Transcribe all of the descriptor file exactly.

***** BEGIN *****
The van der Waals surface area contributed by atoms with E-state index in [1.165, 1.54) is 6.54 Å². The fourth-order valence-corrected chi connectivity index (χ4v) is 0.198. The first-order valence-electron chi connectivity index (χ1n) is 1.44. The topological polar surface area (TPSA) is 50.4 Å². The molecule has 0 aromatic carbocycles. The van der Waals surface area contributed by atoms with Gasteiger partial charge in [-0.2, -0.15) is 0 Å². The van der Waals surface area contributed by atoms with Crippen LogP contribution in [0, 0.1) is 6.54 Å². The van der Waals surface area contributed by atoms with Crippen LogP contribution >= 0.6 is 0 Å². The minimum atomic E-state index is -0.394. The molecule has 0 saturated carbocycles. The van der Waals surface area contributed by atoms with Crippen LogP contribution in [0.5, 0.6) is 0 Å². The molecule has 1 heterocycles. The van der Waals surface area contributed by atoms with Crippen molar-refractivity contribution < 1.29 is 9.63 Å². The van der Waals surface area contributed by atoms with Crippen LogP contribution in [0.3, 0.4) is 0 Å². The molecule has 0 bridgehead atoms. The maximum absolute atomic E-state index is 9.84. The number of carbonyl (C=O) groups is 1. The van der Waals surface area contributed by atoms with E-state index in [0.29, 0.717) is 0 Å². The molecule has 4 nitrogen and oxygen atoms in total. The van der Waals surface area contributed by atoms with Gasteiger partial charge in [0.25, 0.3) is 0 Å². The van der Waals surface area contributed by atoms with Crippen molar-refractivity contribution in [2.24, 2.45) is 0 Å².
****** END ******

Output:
The van der Waals surface area contributed by atoms with E-state index in [1.165, 1.54) is 6.54 Å². The fourth-order valence-corrected chi connectivity index (χ4v) is 0.198. The first-order valence-electron chi connectivity index (χ1n) is 1.44. The topological polar surface area (TPSA) is 50.4 Å². The molecule has 0 aromatic carbocycles. The van der Waals surface area contributed by atoms with Gasteiger partial charge in [-0.2, -0.15) is 0 Å². The van der Waals surface area contributed by atoms with Crippen LogP contribution in [0, 0.1) is 6.54 Å². The van der Waals surface area contributed by atoms with Crippen LogP contribution >= 0.6 is 0 Å². The minimum atomic E-state index is -0.394. The molecule has 0 saturated carbocycles. The van der Waals surface area contributed by atoms with Crippen LogP contribution in [0.5, 0.6) is 0 Å². The molecule has 1 heterocycles. The van der Waals surface area contributed by atoms with Crippen molar-refractivity contribution < 1.29 is 9.63 Å². The van der Waals surface area contributed by atoms with Crippen LogP contribution in [0.3, 0.4) is 0 Å². The molecule has 0 bridgehead atoms. The maximum absolute atomic E-state index is 9.84. The number of carbonyl (C=O) groups is 1. The van der Waals surface area contributed by atoms with E-state index in [0.29, 0.717) is 0 Å². The molecule has 4 nitrogen and oxygen atoms in total. The van der Waals surface area contributed by atoms with Gasteiger partial charge in [0.25, 0.3) is 0 Å². The van der Waals surface area contributed by atoms with Crippen molar-refractivity contribution in [2.24, 2.45) is 0 Å².